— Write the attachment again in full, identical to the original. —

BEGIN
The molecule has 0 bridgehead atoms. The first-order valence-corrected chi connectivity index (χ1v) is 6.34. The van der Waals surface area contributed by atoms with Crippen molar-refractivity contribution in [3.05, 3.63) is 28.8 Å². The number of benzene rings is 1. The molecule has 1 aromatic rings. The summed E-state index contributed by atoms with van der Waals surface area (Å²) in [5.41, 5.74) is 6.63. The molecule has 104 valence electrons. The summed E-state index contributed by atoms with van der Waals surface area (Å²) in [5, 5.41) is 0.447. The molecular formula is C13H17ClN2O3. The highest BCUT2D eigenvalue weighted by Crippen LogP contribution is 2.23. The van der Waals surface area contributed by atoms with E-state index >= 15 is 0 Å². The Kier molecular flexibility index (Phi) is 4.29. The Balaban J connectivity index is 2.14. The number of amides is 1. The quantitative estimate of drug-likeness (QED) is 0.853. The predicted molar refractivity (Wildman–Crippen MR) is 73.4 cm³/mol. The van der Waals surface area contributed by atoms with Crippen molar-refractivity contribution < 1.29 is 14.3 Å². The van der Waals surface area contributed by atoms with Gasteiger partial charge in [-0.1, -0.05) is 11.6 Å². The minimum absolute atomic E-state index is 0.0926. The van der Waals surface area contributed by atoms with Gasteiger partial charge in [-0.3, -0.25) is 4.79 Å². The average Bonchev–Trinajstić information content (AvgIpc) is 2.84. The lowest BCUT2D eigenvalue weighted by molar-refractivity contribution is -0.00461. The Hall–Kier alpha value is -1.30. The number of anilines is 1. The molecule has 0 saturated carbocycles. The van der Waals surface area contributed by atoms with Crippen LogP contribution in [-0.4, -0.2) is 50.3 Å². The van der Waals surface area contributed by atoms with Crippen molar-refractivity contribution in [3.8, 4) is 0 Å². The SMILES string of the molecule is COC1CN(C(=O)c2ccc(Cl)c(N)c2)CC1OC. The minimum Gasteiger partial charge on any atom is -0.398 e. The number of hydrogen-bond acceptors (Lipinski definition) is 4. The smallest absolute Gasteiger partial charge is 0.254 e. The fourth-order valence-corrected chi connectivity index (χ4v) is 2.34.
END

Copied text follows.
The molecule has 0 bridgehead atoms. The first-order valence-corrected chi connectivity index (χ1v) is 6.34. The van der Waals surface area contributed by atoms with Crippen molar-refractivity contribution in [3.05, 3.63) is 28.8 Å². The number of benzene rings is 1. The molecule has 1 aromatic rings. The summed E-state index contributed by atoms with van der Waals surface area (Å²) in [5.41, 5.74) is 6.63. The molecule has 104 valence electrons. The summed E-state index contributed by atoms with van der Waals surface area (Å²) in [5, 5.41) is 0.447. The molecular formula is C13H17ClN2O3. The highest BCUT2D eigenvalue weighted by Crippen LogP contribution is 2.23. The van der Waals surface area contributed by atoms with E-state index >= 15 is 0 Å². The Kier molecular flexibility index (Phi) is 4.29. The Balaban J connectivity index is 2.14. The number of amides is 1. The quantitative estimate of drug-likeness (QED) is 0.853. The predicted molar refractivity (Wildman–Crippen MR) is 73.4 cm³/mol. The van der Waals surface area contributed by atoms with Crippen molar-refractivity contribution < 1.29 is 14.3 Å². The van der Waals surface area contributed by atoms with Gasteiger partial charge in [-0.1, -0.05) is 11.6 Å². The minimum absolute atomic E-state index is 0.0926. The van der Waals surface area contributed by atoms with Gasteiger partial charge in [-0.3, -0.25) is 4.79 Å². The average Bonchev–Trinajstić information content (AvgIpc) is 2.84. The lowest BCUT2D eigenvalue weighted by molar-refractivity contribution is -0.00461. The Hall–Kier alpha value is -1.30. The number of anilines is 1. The molecule has 0 saturated carbocycles. The van der Waals surface area contributed by atoms with Crippen LogP contribution in [-0.4, -0.2) is 50.3 Å². The van der Waals surface area contributed by atoms with Crippen molar-refractivity contribution in [3.8, 4) is 0 Å². The SMILES string of the molecule is COC1CN(C(=O)c2ccc(Cl)c(N)c2)CC1OC. The minimum Gasteiger partial charge on any atom is -0.398 e. The number of hydrogen-bond acceptors (Lipinski definition) is 4. The smallest absolute Gasteiger partial charge is 0.254 e. The fourth-order valence-corrected chi connectivity index (χ4v) is 2.34.